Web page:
Local authority road maintenance in Scotland could be privatised in partnerships with contractors following a call for a national review of how the country’s road network is maintained.
A report from Audit Scotland published today finds that the condition of Scotland’s roads has worsened since its last report in 2004 – the value of the maintenance backlog had increased to £2.25bn by last October, £1bn more than in 2004. Now, only 63% of country’s roads are in an acceptable condition
Audit Scotland said that a Scottish Government review should therefore look to “increase the pace” of reform in maintenance, particularly the potential for shared services.
New ways of working between government agency Transport Scotland and local authorities should be examined, including exploring potential partnerships between councils, and with the private sector.
Currently, trunk road maintenance – which is Transport Scotland’s responsibility – is carried out by private contractors in four regions, but local roads are maintained by councils.
The report states that maintenance of key strategic routes should be prioritised, as Transport Scotland has estimated it would need to spend an additional £275M to get trunk roads into a ‘steady state’ whereby a fixed amount of roads needed structural maintenance each year.
Both Transport Scotland and councils should review their road maintenance strategies and plans to “confirm that adequate prioritisation is given to those routes which are likely to contribute greatest to economic growth and improved quality of life”, Audit Scotland recommends.
Trunk road maintenance is split by Transport Scotland into four regions - the north west maintenance unit is managed by the Scotland TranServ, a Balfour Beattie and Mouchel joint venture, and the south west region by Amey. Both the north east and south east Scotland operating units are both managed by Bear Scotland, a consortium made up of Jacobs, Ennstone and the Ringway Group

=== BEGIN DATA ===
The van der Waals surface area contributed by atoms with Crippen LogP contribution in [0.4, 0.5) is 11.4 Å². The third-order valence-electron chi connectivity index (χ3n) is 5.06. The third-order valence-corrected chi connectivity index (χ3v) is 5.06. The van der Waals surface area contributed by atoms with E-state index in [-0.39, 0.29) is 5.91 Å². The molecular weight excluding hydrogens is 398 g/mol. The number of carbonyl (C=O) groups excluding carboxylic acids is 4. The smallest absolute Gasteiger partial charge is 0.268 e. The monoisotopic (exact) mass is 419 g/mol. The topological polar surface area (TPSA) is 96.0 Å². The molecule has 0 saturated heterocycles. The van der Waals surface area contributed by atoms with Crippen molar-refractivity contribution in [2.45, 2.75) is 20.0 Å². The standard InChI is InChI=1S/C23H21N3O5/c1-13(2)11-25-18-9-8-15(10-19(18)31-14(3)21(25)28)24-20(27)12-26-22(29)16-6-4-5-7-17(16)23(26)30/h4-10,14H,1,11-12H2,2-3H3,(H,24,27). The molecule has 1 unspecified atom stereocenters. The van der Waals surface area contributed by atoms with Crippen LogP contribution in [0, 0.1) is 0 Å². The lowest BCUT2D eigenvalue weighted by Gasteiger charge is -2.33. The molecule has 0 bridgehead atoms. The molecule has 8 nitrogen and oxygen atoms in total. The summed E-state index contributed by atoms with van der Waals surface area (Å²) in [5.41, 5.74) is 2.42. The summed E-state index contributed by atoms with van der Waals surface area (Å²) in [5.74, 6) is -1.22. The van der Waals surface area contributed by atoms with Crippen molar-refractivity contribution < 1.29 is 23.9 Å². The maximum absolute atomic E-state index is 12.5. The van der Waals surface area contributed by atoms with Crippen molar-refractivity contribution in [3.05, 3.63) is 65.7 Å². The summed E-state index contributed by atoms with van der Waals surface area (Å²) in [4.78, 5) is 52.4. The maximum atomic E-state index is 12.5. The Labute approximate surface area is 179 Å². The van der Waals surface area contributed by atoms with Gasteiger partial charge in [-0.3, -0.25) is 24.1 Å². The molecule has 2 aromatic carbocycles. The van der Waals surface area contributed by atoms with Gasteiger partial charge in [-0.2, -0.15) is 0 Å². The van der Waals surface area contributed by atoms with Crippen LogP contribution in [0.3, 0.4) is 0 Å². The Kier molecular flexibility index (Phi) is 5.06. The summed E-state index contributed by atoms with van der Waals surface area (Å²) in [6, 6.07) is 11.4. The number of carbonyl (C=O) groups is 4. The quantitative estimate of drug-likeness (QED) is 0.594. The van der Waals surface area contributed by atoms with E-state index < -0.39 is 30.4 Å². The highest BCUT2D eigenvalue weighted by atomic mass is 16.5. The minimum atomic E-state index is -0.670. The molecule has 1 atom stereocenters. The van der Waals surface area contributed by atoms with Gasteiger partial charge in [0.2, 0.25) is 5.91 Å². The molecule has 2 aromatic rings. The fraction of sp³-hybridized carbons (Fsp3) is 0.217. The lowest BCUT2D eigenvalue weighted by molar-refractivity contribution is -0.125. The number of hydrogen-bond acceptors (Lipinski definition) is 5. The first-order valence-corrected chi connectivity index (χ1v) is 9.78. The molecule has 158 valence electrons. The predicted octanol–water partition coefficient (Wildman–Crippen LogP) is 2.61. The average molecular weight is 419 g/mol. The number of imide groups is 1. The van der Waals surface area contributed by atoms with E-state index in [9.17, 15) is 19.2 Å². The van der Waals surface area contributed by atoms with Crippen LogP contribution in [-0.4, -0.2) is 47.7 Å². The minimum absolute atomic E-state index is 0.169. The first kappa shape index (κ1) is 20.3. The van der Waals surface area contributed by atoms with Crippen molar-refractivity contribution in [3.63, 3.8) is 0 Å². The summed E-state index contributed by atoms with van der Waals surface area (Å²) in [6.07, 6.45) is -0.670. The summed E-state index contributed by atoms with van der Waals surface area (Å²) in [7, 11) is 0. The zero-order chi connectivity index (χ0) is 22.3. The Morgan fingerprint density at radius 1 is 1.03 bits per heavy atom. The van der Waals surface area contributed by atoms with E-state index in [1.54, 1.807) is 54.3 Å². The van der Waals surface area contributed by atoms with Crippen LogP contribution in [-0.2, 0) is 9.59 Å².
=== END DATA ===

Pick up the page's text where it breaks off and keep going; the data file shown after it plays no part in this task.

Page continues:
Audit Scotland has also called for local authorities to make greater efforts to benchmark road maintenance activities with other councils and the private sector in order to drive out cost inefficiencies.
It adds: “Working together with other councils or the private sector to achieve economies of scale will become increasingly necessary if councils are to maintain service levels with reduced funding.”
The Society of Chief Officers of Transportation in Scotland has estimated that councils need to spend an additional £45M each year for the next decade to maintain local roads in their existing condition. Without this, the value of the local road network would decline by £1bn and the condition of these roads would worsen by 10%.
Auditor general for Scotland Robert Black said: “Members of the public are increasingly dissatisfied with the condition of our roads. The pattern of spending and scale of backlog means that the value of these public assets is not being sustained. But by deferring essential expenditure on infrastructure, public bodies are storing up problems for the future and passing a greater burden onto generations to come.”
Accounts Commission for Scotland chairman John Baillie added: “It is very disappointing to see the limited progress made to improve road maintenance since we last reported on this. A third of councils still need to develop road asset management plans, a fundamental requirement of good management. Far better information is needed on costs and performance. We recognise that some councils are working together to be more efficient, and we welcome these initiatives. However overall councils could be doing much more to get better value from the limited funding they have available.”
Responding to the report, a Transport Scotland spokesperson said: “We note Audit Scotland’s report. Although it looks at the condition of trunk roads and the effects of construction inflation on available budgets, we welcome that it highlights much of the progress which Transport Scotland has made in how it efficiently and sustainably manages the trunk road network and gets better value from available budgets
“We will fully consider the findings of the report which clearly highlights the challenges for both local authorities and the Scottish Government in maintaining road networks being used by increasing levels of traffic.
“Maintaining the condition of our trunk road and motorway network is vital to the economy of Scotland and we will continue to carry out maintenance work on our trunk roads and motorways to ensure they are safe, despite the £1.3bn budget cut from Westminster.
“The Scottish Government is providing local government in Scotland with significant levels of funding and local authorities have the freedom and flexibility to allocate the total resources available to them based on local needs and priorities, including road improvements. For the first time Local Authorities have been allowed to keep their own efficiency savings to re-invest in services.”